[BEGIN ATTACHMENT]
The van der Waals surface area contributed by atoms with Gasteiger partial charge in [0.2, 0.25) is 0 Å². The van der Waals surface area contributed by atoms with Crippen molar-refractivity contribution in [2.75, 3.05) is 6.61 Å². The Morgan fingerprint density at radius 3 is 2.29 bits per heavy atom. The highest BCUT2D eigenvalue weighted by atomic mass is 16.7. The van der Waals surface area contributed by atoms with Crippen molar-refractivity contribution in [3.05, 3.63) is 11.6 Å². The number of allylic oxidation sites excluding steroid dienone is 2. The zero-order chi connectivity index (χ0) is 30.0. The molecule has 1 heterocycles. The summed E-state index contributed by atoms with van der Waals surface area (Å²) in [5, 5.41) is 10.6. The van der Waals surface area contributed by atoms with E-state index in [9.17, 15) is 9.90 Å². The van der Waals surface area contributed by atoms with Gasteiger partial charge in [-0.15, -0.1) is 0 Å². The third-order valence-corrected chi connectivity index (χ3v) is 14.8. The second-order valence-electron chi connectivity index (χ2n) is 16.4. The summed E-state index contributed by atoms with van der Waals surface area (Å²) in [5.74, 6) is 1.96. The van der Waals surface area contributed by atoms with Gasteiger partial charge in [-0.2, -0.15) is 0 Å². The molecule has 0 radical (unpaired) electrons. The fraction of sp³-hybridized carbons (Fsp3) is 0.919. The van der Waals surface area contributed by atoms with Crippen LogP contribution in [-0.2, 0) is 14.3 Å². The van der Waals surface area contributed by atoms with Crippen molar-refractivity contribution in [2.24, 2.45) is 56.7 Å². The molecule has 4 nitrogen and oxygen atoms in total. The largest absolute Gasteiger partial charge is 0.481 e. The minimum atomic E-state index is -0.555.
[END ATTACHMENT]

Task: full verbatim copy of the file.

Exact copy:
The van der Waals surface area contributed by atoms with Gasteiger partial charge in [0.2, 0.25) is 0 Å². The van der Waals surface area contributed by atoms with Crippen molar-refractivity contribution in [2.75, 3.05) is 6.61 Å². The Morgan fingerprint density at radius 3 is 2.29 bits per heavy atom. The highest BCUT2D eigenvalue weighted by atomic mass is 16.7. The van der Waals surface area contributed by atoms with Crippen molar-refractivity contribution in [3.05, 3.63) is 11.6 Å². The number of allylic oxidation sites excluding steroid dienone is 2. The zero-order chi connectivity index (χ0) is 30.0. The molecule has 1 heterocycles. The summed E-state index contributed by atoms with van der Waals surface area (Å²) in [5, 5.41) is 10.6. The van der Waals surface area contributed by atoms with E-state index in [9.17, 15) is 9.90 Å². The van der Waals surface area contributed by atoms with Gasteiger partial charge in [-0.15, -0.1) is 0 Å². The third-order valence-corrected chi connectivity index (χ3v) is 14.8. The second-order valence-electron chi connectivity index (χ2n) is 16.4. The summed E-state index contributed by atoms with van der Waals surface area (Å²) in [5.74, 6) is 1.96. The van der Waals surface area contributed by atoms with Gasteiger partial charge in [-0.2, -0.15) is 0 Å². The molecule has 0 radical (unpaired) electrons. The fraction of sp³-hybridized carbons (Fsp3) is 0.919. The van der Waals surface area contributed by atoms with Crippen LogP contribution in [-0.2, 0) is 14.3 Å². The van der Waals surface area contributed by atoms with Crippen molar-refractivity contribution in [2.24, 2.45) is 56.7 Å². The molecule has 4 nitrogen and oxygen atoms in total. The largest absolute Gasteiger partial charge is 0.481 e. The minimum atomic E-state index is -0.555.